Launched in June 2017, the GIA is a partnership of 18 maritime organisations working together to share their expertise and provide technical input towards implementing concrete activities that can support the shipping industry's transition to a low carbon future. The GIA members aim to do so by identifying and developing innovative solutions that address common barriers to the uptake and implementation of energy efficient technologies and operational measures.

The Panama Canal Authority said that its inclusion in the GIA falls in line with the waterway's almost 105-year history of environmental stewardship. Since opening in 1914, the Panama Canal's strategic geographic location has enabled vessels to shorten the distance and duration of their voyages compared to alternative routes, thus reducing costs and GHG emissions. In combination with introducing the expanded Panama Canal in 2016, which offers greater cargo carrying capacity and requires less cargo movements, the Panama Canal is estimated to have saved more than 750M tonnes of carbon dioxide emissions over the course of its history.

The Panama Canal has also launched its Green Connection Environmental Recognition Programme, which consists of the Green Connection Award, the Environmental Premium Ranking and the Emissions Calculator. Together, the three tools promote emissions reduction by recognising and incentivising vessels that comply with the highest environmental performance standards while helping others mitigate their own environmental footprints. The Emissions Calculator also helps the Panama Canal measure and reduce its own carbon footprint, operate more efficiently, develop a low carbon strategy and pursue a path towards becoming a carbon neutral entity.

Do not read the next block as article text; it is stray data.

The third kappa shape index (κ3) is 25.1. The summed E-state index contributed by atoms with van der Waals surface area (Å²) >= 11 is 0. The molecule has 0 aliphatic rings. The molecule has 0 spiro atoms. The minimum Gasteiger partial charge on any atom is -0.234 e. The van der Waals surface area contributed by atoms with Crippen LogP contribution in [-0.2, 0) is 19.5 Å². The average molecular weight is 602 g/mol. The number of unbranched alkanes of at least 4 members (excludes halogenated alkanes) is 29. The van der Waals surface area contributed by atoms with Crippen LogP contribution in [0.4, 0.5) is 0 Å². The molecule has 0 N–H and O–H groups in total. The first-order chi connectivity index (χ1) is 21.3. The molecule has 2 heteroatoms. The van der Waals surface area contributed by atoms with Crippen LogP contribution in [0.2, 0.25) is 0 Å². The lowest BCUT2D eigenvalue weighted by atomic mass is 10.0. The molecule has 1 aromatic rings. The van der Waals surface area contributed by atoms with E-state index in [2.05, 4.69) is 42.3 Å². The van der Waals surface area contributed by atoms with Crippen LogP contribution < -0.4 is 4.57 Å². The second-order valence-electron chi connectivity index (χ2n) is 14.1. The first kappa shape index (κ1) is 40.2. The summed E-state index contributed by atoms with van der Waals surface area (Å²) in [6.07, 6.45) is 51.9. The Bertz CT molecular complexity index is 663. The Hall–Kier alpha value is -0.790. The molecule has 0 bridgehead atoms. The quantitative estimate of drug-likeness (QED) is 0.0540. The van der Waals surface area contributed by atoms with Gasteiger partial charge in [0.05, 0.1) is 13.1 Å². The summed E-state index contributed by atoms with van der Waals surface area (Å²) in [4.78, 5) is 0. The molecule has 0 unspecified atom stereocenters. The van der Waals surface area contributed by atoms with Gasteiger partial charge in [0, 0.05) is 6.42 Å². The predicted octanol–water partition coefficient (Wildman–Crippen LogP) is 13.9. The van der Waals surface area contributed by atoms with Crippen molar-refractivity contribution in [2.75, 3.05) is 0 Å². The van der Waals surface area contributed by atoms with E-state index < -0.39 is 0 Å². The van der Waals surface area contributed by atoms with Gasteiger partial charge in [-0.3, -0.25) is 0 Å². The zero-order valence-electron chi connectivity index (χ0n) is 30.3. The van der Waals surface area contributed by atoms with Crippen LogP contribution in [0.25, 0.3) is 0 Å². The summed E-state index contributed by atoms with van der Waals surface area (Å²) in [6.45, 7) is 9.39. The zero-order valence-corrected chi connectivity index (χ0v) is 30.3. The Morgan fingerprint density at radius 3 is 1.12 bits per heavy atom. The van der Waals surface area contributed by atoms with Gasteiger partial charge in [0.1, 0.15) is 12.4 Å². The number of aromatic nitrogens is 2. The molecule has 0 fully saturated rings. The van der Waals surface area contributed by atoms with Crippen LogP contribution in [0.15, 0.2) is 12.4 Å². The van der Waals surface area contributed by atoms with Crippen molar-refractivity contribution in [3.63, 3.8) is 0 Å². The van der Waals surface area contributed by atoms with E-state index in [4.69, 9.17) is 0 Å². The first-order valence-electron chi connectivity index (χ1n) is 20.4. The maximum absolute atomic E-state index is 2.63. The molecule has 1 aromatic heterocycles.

Boosting value-add network

Alongside the boost in shipping business in the Panama region since the locks were widened, container ship services have also increased, offering ocean carriers a wider variety of add-on services.

For example, in April this year HullWiper launched its remotely operated vehicle cleaning services on the Atlantic side of the Panama Canal, in Balboa, with the Pacific side of the canal lined up for the future. It is a key location offering strong advantages for container ships. As the key transit point for vessels sailing between the Atlantic and Pacific Oceans, the Panama Canal is a main gateway to trade. “There is a prime bottleneck in Panama as there are a lot of ships waiting to transit the canal,” says HullWiper general manager Laurance Langdon. “We can clean them while they wait, day or night.”